PITTSBURGH (AP) Tray Woodall had seen enough. Too much, maybe.
The former Pittsburgh point guard watched the Panthers let lowly Wake Forest force a second overtime on Tuesday night when Woodall - watching underneath one of the baskets adjacent to a surprisingly sparse student section - pulled his phone out and vented.
''No disrespect to this Pitt team, but I hope this doesn't go into triple OT,'' Woodall tweeted. ''This isn't a Pitt vs. WVU 3OT game.''
Woodall was a redshirt freshman during Pitt's 98-95 win over the Mountaineers six years ago, scoring 12 points as two Top 25 teams and longtime rivals took turns trading big shots and big moments.
Tuesday night was ... not that.
While the Panthers survived 101-95 in double overtime to improve to 18-7 overall and 7-6 in the ACC, the sense afterward wasn't elation but a mix of relief and exasperation after barely fending off the league's worst team. Pitt let a 10-point lead in the second half disappear and needed some help from Wake Forest - which missed 16 of 28 free throws in regulation - to avert an upset that would have been a gut punch to the program's NCAA tournament hopes.
Coach Jamie Dixon did his best to remain upbeat, saying ''I'll believe we'll get better.''
If Pitt wants to avoid getting passed over by the selection committee in consecutive seasons for the first time in Dixon's 13-year tenure, the Panthers don't have a choice. While the remaining schedule is tough - the Panthers travel to Syracuse Saturday then host Louisville and Duke next week - Pitt's biggest problem is the quality of its own play.
The program that molded itself on grit while becoming one of the most consistent winners in the Big East has lost its way on defense. Pitt is 14th in the 15-team ACC in opponent's field goal percentage and well outside the top 100 nationally in defensive efficiency. Open 3-pointers, emphatic dunks. It isn't one thing that's bothering the Panthers, it's everything.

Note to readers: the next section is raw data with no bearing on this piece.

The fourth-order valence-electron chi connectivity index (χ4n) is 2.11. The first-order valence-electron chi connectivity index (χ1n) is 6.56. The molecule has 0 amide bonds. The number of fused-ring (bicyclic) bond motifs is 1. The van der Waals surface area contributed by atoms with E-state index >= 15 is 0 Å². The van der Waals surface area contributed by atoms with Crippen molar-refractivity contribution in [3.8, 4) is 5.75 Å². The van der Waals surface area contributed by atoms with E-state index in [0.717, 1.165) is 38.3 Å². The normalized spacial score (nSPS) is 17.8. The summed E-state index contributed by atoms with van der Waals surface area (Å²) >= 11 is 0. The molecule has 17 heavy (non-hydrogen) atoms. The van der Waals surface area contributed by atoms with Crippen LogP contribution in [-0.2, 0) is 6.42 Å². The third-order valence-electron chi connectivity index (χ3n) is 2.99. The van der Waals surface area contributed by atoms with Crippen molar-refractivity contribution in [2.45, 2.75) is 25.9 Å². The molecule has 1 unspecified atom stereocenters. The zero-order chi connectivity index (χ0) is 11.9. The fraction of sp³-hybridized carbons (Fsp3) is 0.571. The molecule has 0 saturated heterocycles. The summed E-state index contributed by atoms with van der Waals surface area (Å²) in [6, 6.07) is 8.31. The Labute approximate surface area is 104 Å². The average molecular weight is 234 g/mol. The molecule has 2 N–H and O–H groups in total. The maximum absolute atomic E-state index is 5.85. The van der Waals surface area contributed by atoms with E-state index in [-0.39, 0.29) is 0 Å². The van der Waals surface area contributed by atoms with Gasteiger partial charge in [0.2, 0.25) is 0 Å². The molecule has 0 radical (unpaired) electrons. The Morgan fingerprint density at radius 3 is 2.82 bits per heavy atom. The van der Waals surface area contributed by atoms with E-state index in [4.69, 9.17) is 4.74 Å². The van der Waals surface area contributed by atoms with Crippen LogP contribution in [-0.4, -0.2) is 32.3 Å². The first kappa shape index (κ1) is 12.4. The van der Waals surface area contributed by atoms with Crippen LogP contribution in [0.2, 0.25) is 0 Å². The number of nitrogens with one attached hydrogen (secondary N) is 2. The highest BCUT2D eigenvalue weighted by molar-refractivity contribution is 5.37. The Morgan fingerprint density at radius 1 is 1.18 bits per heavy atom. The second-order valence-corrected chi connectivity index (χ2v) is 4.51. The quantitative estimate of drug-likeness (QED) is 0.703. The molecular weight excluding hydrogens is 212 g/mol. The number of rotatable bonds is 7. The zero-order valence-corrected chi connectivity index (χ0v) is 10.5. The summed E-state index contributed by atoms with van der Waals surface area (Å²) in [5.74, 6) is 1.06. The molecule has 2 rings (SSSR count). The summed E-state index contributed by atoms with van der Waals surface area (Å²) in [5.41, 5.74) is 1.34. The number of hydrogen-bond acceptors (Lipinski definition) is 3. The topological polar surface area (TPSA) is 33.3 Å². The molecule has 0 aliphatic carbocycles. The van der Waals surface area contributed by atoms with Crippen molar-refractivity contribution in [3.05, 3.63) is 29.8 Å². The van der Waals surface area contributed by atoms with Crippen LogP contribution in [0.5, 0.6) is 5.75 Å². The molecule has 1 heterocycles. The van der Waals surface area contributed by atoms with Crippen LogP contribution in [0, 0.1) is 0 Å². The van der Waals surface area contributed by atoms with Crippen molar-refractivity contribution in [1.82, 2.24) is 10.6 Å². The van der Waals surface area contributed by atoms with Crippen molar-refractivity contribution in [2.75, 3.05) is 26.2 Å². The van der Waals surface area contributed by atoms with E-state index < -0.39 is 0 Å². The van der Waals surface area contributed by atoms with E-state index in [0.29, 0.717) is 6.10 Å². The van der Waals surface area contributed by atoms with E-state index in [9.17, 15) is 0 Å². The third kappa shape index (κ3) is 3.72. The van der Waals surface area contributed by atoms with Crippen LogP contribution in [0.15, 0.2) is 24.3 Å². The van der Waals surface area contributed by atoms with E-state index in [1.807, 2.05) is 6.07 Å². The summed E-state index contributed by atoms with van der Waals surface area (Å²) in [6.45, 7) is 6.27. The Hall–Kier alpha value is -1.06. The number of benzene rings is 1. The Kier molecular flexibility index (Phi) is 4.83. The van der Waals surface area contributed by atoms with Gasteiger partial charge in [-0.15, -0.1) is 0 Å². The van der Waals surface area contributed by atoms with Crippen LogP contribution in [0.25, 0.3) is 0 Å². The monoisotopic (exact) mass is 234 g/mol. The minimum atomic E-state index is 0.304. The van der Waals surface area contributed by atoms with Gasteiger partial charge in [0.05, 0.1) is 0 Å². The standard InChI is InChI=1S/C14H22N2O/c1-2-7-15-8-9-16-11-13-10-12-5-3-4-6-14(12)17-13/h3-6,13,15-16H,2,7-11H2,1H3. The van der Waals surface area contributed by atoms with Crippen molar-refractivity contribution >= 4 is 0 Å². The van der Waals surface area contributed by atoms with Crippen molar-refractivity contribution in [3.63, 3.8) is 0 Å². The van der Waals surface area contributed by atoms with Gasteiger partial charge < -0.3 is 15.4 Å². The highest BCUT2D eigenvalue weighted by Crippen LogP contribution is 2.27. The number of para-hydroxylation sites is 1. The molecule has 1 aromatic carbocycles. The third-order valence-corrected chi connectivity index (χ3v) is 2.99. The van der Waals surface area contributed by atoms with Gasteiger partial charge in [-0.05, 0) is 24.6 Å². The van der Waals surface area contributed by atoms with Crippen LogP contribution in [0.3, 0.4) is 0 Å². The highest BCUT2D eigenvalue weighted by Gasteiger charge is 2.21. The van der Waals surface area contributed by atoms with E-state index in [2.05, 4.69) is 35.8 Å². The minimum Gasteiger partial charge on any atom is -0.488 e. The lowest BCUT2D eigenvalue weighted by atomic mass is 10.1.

Pressed on if this group simply lacks the physical and mental toughness that for so long served as Pitt's trademark, Dixon runs his right hand through his hair and shakes his head.
''That would be making an excuse and saying we can't do it so I'm not going to do that,'' he said. ''We can do it. I go in every day believing that we can.''
He's just not seeing it on the floor. Though Dixon is quick to point out the Panthers remain effective rebounders - they grabbed 26 offensive boards against the Demon Deacons alone - they offer only infrequent resistance when forced to guard the rim. Pitt has been outscored in the paint by 46 points during its last four games against teams of varying pedigree, from blue bloods North Carolina and Virginia to slowly rebuilding Wake.
The most painful setback may have come at Miami. Playing a rare close game, the Panthers had a chance to beat a ranked team on the road disappear when they failed to box out 5-foot-10 guard Angel Rodriguez, who sliced through a sea of blue jerseys to tip in the winner.
''You can't predict everything,'' Dixon said. ''Not everything makes sense.''
Including Pitt's retreat into the middle of the ACC.
While Louisville and Syracuse did little to modify their style while leaping from the Big East to the ACC before the 2013-14 season, the Panthers made it a point to bring in versatile, highly skilled offensive players. Dixon called Josh Newkirk a prototypical ACC point guard when Newkirk arrived on campus in the fall of 2013. It lasted two years, Newkirk struggled to find a role and stay healthy, eventually transferring to Indiana.
While the Panthers have two of the ACC's better big men in junior forwards Michael Young and Jamel Artis, neither have distinguished themselves when forced to get in a defensive stance and graduate transfer centers Rafael Maia and Alonzo Nelson-Ooda have proven only sporadically effective. Dixon continues to tinker, even throwing a 3-2 zone at the Hurricanes, while allowing there are bad habits his team needs to change. At this point, simply being average would be an improvement.
''I wouldn't say we're a soft team,'' senior point guard James Robinson said. ''I think we can get a lot tougher. At this point in the season everybody wants to turn it up that other notch.''
Long after the Petersen Events Center emptied on Tuesday night, Woodall and assistant coach Brandon Knight pulled Young aside for an impromptu pep talk. The two links to Pitt's recent past and perhaps the most important player in the Panthers' uneven present huddled for more than half an hour. When it was over, Woodall took to Twitter to offer a reminder and maybe hope.
''Passion,'' Woodall tweeted, followed by another that said simply ''Panther Pride.''
AP college basketball website: www.collegebasketball.ap.org